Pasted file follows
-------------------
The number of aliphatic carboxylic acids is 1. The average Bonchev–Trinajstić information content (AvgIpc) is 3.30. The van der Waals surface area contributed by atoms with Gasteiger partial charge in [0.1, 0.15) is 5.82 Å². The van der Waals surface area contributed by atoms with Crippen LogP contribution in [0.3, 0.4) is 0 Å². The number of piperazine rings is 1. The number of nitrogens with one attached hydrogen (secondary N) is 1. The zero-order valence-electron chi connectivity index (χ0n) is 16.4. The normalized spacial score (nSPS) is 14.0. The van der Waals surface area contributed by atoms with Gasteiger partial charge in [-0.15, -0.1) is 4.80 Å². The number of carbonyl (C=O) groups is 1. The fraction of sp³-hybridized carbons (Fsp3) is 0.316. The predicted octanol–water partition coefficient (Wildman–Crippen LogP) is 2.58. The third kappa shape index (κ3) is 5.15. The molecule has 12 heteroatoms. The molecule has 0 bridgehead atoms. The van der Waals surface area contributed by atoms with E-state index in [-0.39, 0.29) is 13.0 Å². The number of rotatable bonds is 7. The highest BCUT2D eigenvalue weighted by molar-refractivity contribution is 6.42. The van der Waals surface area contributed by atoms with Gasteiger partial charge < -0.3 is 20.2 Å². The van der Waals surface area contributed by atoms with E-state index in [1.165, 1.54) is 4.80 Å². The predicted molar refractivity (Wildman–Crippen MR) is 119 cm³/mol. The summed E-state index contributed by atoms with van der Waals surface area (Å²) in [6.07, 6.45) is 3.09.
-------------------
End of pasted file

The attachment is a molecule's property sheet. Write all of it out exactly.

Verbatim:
The number of aliphatic carboxylic acids is 1. The average Bonchev–Trinajstić information content (AvgIpc) is 3.30. The van der Waals surface area contributed by atoms with Gasteiger partial charge in [0.1, 0.15) is 5.82 Å². The van der Waals surface area contributed by atoms with Crippen LogP contribution in [0.3, 0.4) is 0 Å². The number of piperazine rings is 1. The number of nitrogens with one attached hydrogen (secondary N) is 1. The zero-order valence-electron chi connectivity index (χ0n) is 16.4. The normalized spacial score (nSPS) is 14.0. The van der Waals surface area contributed by atoms with Gasteiger partial charge in [-0.15, -0.1) is 4.80 Å². The number of carbonyl (C=O) groups is 1. The fraction of sp³-hybridized carbons (Fsp3) is 0.316. The predicted octanol–water partition coefficient (Wildman–Crippen LogP) is 2.58. The third kappa shape index (κ3) is 5.15. The molecule has 12 heteroatoms. The molecule has 0 bridgehead atoms. The van der Waals surface area contributed by atoms with E-state index in [-0.39, 0.29) is 13.0 Å². The number of rotatable bonds is 7. The highest BCUT2D eigenvalue weighted by molar-refractivity contribution is 6.42. The van der Waals surface area contributed by atoms with Gasteiger partial charge < -0.3 is 20.2 Å². The van der Waals surface area contributed by atoms with E-state index in [1.165, 1.54) is 4.80 Å². The predicted molar refractivity (Wildman–Crippen MR) is 119 cm³/mol. The summed E-state index contributed by atoms with van der Waals surface area (Å²) in [6.07, 6.45) is 3.09.